Have you ever biked to downtown Chicago, or to the Chicago lakefront, from the Niles, Park Ridge or Morton Grove area?
It's challenging because the North Branch Bicycle Trail, the longest linear trail in the Forest Preserve District of Cook County's system, ends at Devon and Caldwell, leaving you to navigate the streets. You'll need a map and some luck, because the streets are crowded.
Now, the Forest Preserve District has announced it is extending the trail three miles southward, as far as the Irene Hernandez Woods at Foster and Kostner, and that cyclists can then get onto City of Chicago on-street bike lanes to reach the Chicago lakefront trail.
The map of Chicago bike lanes provides various ways to get to the lakefront trail or to downtown Chicago.
A forest preserve district statement said the project is funded by the Illinois Transportation Enhancement Program (ITEP) and and Congestion Mitigation Air Quality (CMAQ) Program.
The trail, which runs through Niles and Morton Grove and ends, at its northern point, at the Chicago Botanic Garden in Glencoe, is also being extended .8 mile on the north end. Once completed, it will connect to the Greenway Trail in Lake County, as well as to Metra and PACE lines.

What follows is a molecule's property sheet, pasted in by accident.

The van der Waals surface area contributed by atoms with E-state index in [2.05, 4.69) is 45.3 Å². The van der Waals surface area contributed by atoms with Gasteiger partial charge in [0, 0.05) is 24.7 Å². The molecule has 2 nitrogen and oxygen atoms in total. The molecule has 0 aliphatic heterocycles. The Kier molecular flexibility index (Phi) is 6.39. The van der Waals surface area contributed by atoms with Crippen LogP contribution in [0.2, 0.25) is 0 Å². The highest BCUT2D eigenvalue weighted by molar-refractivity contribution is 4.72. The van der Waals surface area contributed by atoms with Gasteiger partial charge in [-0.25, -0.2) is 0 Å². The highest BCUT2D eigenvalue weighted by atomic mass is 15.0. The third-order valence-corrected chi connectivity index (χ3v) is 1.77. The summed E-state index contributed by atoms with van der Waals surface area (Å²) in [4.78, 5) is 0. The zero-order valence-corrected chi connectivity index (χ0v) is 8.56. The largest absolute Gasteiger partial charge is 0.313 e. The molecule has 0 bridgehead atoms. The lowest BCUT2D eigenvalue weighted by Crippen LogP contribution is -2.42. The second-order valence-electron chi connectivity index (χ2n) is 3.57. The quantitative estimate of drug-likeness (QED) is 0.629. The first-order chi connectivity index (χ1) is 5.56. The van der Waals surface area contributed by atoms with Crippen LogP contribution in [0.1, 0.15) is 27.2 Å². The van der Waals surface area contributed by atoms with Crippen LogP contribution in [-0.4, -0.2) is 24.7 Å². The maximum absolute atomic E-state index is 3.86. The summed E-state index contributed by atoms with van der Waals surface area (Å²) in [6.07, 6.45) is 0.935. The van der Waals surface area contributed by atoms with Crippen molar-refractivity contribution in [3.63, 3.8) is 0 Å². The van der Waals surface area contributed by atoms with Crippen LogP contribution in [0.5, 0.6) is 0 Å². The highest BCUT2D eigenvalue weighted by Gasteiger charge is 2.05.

Construction is expected to start this summer, according to the district, and be completed by 2014.
“We are leveraging federal grants to make smart investments in our County’s trail system,” Forest Preserve District of Cook County Board President Toni Preckwinkle said. “These projects will enhance regional connectivity, provide new opportunities for recreation and commuting, drive tourism and economic development, and increase livability and public safety.”
The Forest Preserve District's statement also said improvements to the trail system would be made, including bridge and underpass repairs, reconstruction and repairs of paved and unpaved trails, and trail crossing safety improvements. The loop trails and District-wide improvements are funded through the Forest Preserve District’s 2012 bond issue.
Additionally, the district is also set to begin a trail master planning process in 2013. The master plan will identify new trailhead locations, determine sites for bike rental and other concessions, and enhance trail signage. That project is supported with technical assistance from the Chicago Metropolitan Agency for Planning.